BY GILBERT P. BAYORAN
Hundreds of clean energy advocates and representatives of labor, youth, and consumer groups marched together on November 24 to decry current policies and systems in the power sector that promote destructive and costly energy while failing to protect the interests of consumers and ordinary Filipinos.
The groups, led by Konsyumer Negros, Bukluran ng Manggagawang Pilipino (BMP), Partido Lakas ng Masa (PLM), Sanlakas, and think-tank Center for Energy, Ecology, and Development (CEED), said it is high time to scrutinize how the Electric Power Industry Reform Act (EPIRA) shaped the power sector, and put forward energy development directions that will empower end-users while advancing sustainability and affordability of electricity.
“Two decades of EPIRA brought us nowhere near its promise of healthy competition among private players and least-cost electricity for consumers. Instead, we find ourselves struggling to pay bills while having little to no say in processes that determine the kind and cost of electricity we get, which today is increasingly expensive and largely taken from dirty energy sources like coal and gas that cause suffering to communities while also destroying the climate and environment. We will not stand idly by when we know far better alternatives in the form of renewables can be made available to us,” Griderick Alila, coordinator of Konsyumer Negros said in a press statement issued by the group.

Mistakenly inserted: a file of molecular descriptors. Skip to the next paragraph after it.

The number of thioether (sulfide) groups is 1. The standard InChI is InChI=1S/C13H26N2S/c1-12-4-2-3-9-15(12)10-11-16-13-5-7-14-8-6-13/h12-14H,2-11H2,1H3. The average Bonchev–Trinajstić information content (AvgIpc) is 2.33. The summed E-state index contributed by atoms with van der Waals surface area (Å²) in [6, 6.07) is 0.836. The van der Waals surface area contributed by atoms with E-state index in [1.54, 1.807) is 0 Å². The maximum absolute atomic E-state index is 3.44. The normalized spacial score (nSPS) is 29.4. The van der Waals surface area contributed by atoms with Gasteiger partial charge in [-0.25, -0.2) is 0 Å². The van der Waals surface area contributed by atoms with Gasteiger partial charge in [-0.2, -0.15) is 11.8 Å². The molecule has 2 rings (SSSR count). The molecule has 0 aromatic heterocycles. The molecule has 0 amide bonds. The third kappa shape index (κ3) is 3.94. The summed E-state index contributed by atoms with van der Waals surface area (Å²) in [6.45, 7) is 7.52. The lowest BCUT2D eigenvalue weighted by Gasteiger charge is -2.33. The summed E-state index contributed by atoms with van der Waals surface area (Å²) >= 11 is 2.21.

The march also called for the advance of workers’ rights, which the groups said will be assisted by a swift and just transition to clean energy and people-centered reforms in the power sector.
“Because of COVID-19, workers across Negros and the Philippines today are heavily burdened not only by limited or lost livelihood, but also increasing costs of basic necessities. As we seek to move forward from this crisis towards a new normal where workers and ordinary Filipinos are far more empowered, part and parcel of our recovery plans should be tapping renewable energy sources that can create much needed green jobs and supply affordable and reliable electricity in the long-term,” presidential aspirant Leody De Guzman, who also chairs the BMP, said.
The march was followed by a People’s Power Assembly, which featured the launch of a five-point agenda on democratizing the energy and power industry; the need to overhaul EPIRA; taking action for climate and displacing fossil fuels; transitioning to renewables for a green recovery and a more sustainable future; and ensuring access to affordable electricity for all.*